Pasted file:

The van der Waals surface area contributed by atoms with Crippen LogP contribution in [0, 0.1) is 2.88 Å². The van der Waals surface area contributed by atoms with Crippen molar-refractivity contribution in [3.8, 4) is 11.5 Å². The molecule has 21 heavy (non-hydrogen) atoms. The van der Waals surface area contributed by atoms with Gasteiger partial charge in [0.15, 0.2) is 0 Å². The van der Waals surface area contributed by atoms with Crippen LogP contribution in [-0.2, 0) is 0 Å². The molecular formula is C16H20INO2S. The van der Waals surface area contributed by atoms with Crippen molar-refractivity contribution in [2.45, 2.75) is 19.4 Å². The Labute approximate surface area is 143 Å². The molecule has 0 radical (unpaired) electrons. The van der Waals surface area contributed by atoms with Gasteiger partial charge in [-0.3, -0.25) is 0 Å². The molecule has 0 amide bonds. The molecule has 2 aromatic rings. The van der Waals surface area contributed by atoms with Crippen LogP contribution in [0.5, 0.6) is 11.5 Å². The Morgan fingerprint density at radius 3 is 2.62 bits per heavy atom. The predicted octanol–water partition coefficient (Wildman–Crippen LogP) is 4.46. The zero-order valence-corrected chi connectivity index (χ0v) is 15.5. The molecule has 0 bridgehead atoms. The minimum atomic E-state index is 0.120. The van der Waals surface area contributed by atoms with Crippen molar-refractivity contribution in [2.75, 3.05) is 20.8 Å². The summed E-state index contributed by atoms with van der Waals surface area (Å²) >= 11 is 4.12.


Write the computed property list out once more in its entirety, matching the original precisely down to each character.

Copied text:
The van der Waals surface area contributed by atoms with Crippen LogP contribution in [0, 0.1) is 2.88 Å². The van der Waals surface area contributed by atoms with Crippen molar-refractivity contribution in [3.8, 4) is 11.5 Å². The molecule has 21 heavy (non-hydrogen) atoms. The van der Waals surface area contributed by atoms with Gasteiger partial charge in [0.15, 0.2) is 0 Å². The van der Waals surface area contributed by atoms with Crippen LogP contribution in [-0.2, 0) is 0 Å². The molecular formula is C16H20INO2S. The van der Waals surface area contributed by atoms with Crippen molar-refractivity contribution in [2.45, 2.75) is 19.4 Å². The Labute approximate surface area is 143 Å². The molecule has 0 radical (unpaired) electrons. The van der Waals surface area contributed by atoms with Gasteiger partial charge in [-0.3, -0.25) is 0 Å². The molecule has 0 amide bonds. The molecule has 2 aromatic rings. The van der Waals surface area contributed by atoms with Crippen LogP contribution in [0.5, 0.6) is 11.5 Å². The Morgan fingerprint density at radius 3 is 2.62 bits per heavy atom. The predicted octanol–water partition coefficient (Wildman–Crippen LogP) is 4.46. The zero-order valence-corrected chi connectivity index (χ0v) is 15.5. The molecule has 0 bridgehead atoms. The minimum atomic E-state index is 0.120. The van der Waals surface area contributed by atoms with Crippen molar-refractivity contribution in [2.75, 3.05) is 20.8 Å². The summed E-state index contributed by atoms with van der Waals surface area (Å²) >= 11 is 4.12.